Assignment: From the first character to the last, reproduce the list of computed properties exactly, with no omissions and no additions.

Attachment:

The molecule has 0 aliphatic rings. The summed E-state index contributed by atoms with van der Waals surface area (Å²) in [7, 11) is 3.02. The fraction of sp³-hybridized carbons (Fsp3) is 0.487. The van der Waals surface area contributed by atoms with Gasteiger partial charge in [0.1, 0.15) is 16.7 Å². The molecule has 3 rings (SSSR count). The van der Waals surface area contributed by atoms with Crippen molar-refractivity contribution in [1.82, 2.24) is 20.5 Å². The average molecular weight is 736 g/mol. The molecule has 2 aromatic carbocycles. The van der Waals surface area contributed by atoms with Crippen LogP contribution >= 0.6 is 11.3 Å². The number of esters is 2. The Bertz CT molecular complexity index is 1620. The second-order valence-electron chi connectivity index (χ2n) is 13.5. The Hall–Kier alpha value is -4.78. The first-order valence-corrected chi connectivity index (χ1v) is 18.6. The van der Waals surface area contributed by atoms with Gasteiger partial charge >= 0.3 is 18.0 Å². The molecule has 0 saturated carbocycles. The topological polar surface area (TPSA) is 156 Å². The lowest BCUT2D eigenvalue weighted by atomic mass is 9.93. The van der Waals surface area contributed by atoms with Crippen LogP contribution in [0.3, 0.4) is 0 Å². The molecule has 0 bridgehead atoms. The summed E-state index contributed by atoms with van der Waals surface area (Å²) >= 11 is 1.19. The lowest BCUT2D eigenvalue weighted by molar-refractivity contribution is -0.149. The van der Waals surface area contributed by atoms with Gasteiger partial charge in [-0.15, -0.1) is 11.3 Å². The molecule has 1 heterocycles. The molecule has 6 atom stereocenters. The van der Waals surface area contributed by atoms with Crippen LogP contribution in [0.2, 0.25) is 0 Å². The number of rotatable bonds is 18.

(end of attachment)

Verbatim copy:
The molecule has 0 aliphatic rings. The summed E-state index contributed by atoms with van der Waals surface area (Å²) in [7, 11) is 3.02. The fraction of sp³-hybridized carbons (Fsp3) is 0.487. The van der Waals surface area contributed by atoms with Gasteiger partial charge in [0.1, 0.15) is 16.7 Å². The molecule has 3 rings (SSSR count). The van der Waals surface area contributed by atoms with Crippen molar-refractivity contribution in [1.82, 2.24) is 20.5 Å². The average molecular weight is 736 g/mol. The molecule has 2 aromatic carbocycles. The van der Waals surface area contributed by atoms with Crippen LogP contribution >= 0.6 is 11.3 Å². The number of esters is 2. The Bertz CT molecular complexity index is 1620. The second-order valence-electron chi connectivity index (χ2n) is 13.5. The Hall–Kier alpha value is -4.78. The first-order valence-corrected chi connectivity index (χ1v) is 18.6. The van der Waals surface area contributed by atoms with Gasteiger partial charge >= 0.3 is 18.0 Å². The molecule has 0 saturated carbocycles. The topological polar surface area (TPSA) is 156 Å². The lowest BCUT2D eigenvalue weighted by atomic mass is 9.93. The van der Waals surface area contributed by atoms with Crippen LogP contribution in [0.3, 0.4) is 0 Å². The molecule has 0 bridgehead atoms. The summed E-state index contributed by atoms with van der Waals surface area (Å²) >= 11 is 1.19. The lowest BCUT2D eigenvalue weighted by molar-refractivity contribution is -0.149. The van der Waals surface area contributed by atoms with Gasteiger partial charge in [-0.15, -0.1) is 11.3 Å². The molecule has 1 heterocycles. The molecule has 6 atom stereocenters. The van der Waals surface area contributed by atoms with Crippen LogP contribution in [0.2, 0.25) is 0 Å². The number of rotatable bonds is 18.